2013-12-29 16:42:04 - New Food market report from Business Monitor International: "Mexico Agribusiness Report Q1 2014"
Overall, the long-term outlook for the Mexican agriculture sector looks less optimistic than in previous years. Consumer demand growth is largely slowing, particularly in key areas like sugar and corn, as per capita consumption is already high. Competitiveness is also an issue, particularly in the sugar, grains, and livestock sector. Although we forecast a rebound in production for key sectors like corn and meat, we have a largely subdued production outlook for these sectors, as cheap US imports, lower prices, and distortions due to government intervention reduce production incentives. We see the strongest growth potential in the poultry and coffee sectors, as Mexico remains a key coffee exporter and poultry consumption looks to show the strongest growth. However, even our
coffee production forecasts have been downgraded recently due to disease concerns.
Full Report Details at
- www.fastmr.com/prod/754601_mexico_agribusiness_report_q1_2014.as ..
* Corn production growth to 2016/17: 11% to 24.0mn tonnes. We have revised down our production growth estimates for corn, as we believe the area dedicated to corn is unlikely to grow significantly in the coming years and use of genetically modified seeds remains limited. The strong five-year growth figure is owing to base effects.
* Sugar consumption growth to 2017: 12.0% to 4.8mn tonnes. We believe sugar consumption growth will slow over the long term due to high base effects and increasing health consciousness in the country in the wake of high obesity rates.
* Coffee production growth to 2016/17: 13.0% to 4.9mn bags. Agricultural techniques have improved in recent years, and local and national government programmes are helping to improve infrastructure and education, which are likely to help to boost production. However, production will not exceed the 2011/12 total.
* 2014 real GDP growth: 3.5% (up from 2.3% in 2012; predicted to average 3.4% to 2017).
* Consumer price inflation (average): 3.1% year-on-year (y-o-y) in 2014 (same as 2013).
Industry Trends And Developments
Out of all the emerging regions we cover, we see the slowest growth potential for meat consumption in Latin America, for beef in particular, and therefore corresponding slow growth for large beef producers such as Brazil and Argentina. This is because meat consumption per capita in the region, especially beef, is among the highest in the world, even though it grew at a slower pace than other markets in Africa and Asia in the past decade. Meat consumption in Latin America averaged 60.0kg per capita in 2012, compared with 72.5kg for Europe and North America, and 23.5kg in Asia and Africa (excluding developed markets, ie, Australia, Hong Kong and New Zealand). As a result, Latin America is getting closer to developed market standards in terms of meat consumption. This happened even though meat consumption per capita growth in the past decade was much slower in Latin America (at 19.6% between 2000 and 2012) than in Africa and Asia (at 30.2% over the same period).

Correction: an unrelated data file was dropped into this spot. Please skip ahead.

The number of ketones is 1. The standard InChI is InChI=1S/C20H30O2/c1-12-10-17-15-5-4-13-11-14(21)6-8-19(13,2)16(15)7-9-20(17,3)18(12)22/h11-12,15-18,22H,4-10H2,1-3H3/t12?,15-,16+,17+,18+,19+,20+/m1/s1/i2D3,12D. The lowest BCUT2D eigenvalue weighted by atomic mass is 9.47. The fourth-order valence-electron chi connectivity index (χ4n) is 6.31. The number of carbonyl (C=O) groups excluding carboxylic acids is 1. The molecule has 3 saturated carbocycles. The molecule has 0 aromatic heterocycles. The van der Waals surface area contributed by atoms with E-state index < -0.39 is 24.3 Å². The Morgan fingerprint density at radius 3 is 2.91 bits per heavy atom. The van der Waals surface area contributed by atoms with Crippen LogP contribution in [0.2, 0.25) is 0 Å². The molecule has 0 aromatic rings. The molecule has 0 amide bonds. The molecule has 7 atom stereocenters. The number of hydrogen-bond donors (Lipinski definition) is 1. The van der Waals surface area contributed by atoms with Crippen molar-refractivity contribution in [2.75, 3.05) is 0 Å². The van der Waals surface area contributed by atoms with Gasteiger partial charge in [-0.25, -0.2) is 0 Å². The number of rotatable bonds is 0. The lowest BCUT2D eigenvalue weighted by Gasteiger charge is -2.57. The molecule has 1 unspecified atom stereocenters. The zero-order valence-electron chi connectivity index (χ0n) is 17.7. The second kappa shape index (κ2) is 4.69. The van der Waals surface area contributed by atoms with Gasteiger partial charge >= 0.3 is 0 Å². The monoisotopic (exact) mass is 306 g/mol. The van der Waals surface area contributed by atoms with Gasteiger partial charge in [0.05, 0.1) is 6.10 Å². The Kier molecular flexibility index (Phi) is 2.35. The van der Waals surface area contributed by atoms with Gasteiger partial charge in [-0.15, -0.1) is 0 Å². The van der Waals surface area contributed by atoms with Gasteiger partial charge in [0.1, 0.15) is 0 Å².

We maintain our view for sugar consumption in Latin America to stagnate or moderate over the medium term as the region already hosts the world's largest consumers of sugar per capita. Countries in the region had an average annual consumption per capita of 44.0kg in 2012, compared with 31.7kg in the US and 10.6kg per capita in China. We therefore forecast minimal growth out to 2016/17 because of base effects and increased health consciousness. Confectionery accounts for a smaller share of total sugar consumption in the region, but we see more potential for this segment in the medium term. This will be driven by chocolate sales, which have recently shown the strongest potential.
We expect Mexican beef and pork production to rebound in 2013/14 after registering poor growth in 2012/13. We continue to forecast a decline in beef production for 2012/13, largely owing to poor weather and high input prices, which resulted in some farmers selling breeding animals as well as steers and heifers. As a result, ending stocks are forecast to be at the lowest level in almost 40 years. Local observers have stated that unwillingness among consumers to pay higher beef prices has reduced consumption at the retail level, resulting in our expectation for beef production to fall by 1% in 2012/13. In contrast to the beef sector, we expect the pork segment to outperform in 2013 (see 'Pork Sector Looking Strong', February 18 2013). The pork sector is expected to see growth owing to improved animal genetics and farming techniques, leading to higher slaughter weights.
We continue to forecast a decline in Mexican sugar production for the 2013/14 season, mainly owing to low prices. Mexico recorded strong production growth for the 2012/13 crop, largely due to timely rainfall and good weather, leading to higher plantings. For the 2013/14 season, weather is again expected to be favourable. However, lower prices are reducing farm planting incentives. Sugar prices are down 9% for the year year-to-date and 7% year-on-year (y-o-y), despite a 20% rally in recent weeks.
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